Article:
Here are some simple tips to help you sit with your child through difficult feelings.
Always keep an even and neutral tone of voice. Be the strong supportive guide they need without getting too caught up in the feelings you are experiencing.
Provide feedback on what you are observing:
“This is hard for your right now. It looks like you are feeling very sad about this.”
Be available to offer support or space and follow their lead.
“Do you need some space?” If they indicate they do or push away, that’s ok, just remind them, “I’m here when you are ready.” and check up every few minutes.
If you are noticing your child might need your presence ask for clarification: “Do you feel like you need a hug?” “Would you like for me to sit with you?” “Should we take some deep breaths to help us feel better?”
Most of the time our children move through the tough feelings much quicker than we expect. When we give them permission to feel difficult emotions, we avoid fighting against them and giving them more power. The more we can equip our kids with the strength and tools to move through it, the more efficient they become at navigating difficult situations. You are setting them up for a lifetime of resilience and strength. When they have moved on and are playing happily and independently you can take your own deep breaths and trust that you did an amazing job.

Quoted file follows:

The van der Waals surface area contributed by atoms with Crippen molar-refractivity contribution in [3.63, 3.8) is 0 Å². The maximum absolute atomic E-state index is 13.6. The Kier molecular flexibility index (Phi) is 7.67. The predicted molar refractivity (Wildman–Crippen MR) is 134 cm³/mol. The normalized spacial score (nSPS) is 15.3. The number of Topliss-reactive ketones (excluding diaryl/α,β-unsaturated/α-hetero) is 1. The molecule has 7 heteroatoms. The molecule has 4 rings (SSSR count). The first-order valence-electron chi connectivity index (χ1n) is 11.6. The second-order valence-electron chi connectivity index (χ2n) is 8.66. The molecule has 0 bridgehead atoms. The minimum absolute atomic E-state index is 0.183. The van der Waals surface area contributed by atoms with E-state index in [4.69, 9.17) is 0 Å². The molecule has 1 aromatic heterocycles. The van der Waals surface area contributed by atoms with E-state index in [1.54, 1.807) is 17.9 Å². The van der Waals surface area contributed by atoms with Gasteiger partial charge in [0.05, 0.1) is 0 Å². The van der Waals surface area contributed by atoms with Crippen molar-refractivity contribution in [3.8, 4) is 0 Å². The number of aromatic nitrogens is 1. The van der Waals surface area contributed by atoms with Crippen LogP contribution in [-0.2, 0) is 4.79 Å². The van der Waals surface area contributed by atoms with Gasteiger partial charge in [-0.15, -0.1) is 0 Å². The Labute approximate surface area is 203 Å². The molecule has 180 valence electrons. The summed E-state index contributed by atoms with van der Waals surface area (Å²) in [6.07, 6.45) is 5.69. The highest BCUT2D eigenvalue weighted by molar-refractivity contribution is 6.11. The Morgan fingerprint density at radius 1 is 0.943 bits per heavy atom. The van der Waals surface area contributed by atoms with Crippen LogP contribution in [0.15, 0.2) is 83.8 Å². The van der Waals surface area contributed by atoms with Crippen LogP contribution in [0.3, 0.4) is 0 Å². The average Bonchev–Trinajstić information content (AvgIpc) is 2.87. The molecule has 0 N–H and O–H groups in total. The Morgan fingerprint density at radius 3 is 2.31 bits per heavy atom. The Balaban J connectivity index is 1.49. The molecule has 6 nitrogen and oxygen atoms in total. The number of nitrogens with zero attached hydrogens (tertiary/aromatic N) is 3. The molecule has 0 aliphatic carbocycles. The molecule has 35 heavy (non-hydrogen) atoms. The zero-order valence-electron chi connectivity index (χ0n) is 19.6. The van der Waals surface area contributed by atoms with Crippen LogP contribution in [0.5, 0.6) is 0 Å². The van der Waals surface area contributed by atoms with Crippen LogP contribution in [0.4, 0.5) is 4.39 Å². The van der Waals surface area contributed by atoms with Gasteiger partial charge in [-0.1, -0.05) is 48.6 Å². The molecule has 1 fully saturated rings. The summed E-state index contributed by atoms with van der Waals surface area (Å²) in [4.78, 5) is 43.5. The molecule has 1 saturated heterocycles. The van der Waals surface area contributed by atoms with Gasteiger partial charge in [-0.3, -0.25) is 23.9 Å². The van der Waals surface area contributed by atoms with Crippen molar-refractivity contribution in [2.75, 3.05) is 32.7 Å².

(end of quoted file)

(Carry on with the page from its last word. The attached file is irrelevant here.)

One thing I know for sure is that being a mom makes me a better, more empathetic School Psychologist. My younger self would cringe at that assertion. That young, fresh-out-of-the-grad school-box, professional would scoff at the notion that mothers make better School Psychologists. She was ready to change the world, one IEP meeting at a time. I wasn’t an inadequate School Psychologist before I had children, I am just better now because I have lived an experience you cannot understand until you have done it yourself.
One thing that I have started noticing is the look in a mother’s eye when we talk about a disability. I can’t help but imagine myself on that side of the table talking about one of my own sweet babies. And this is where knowing too much can hurt you.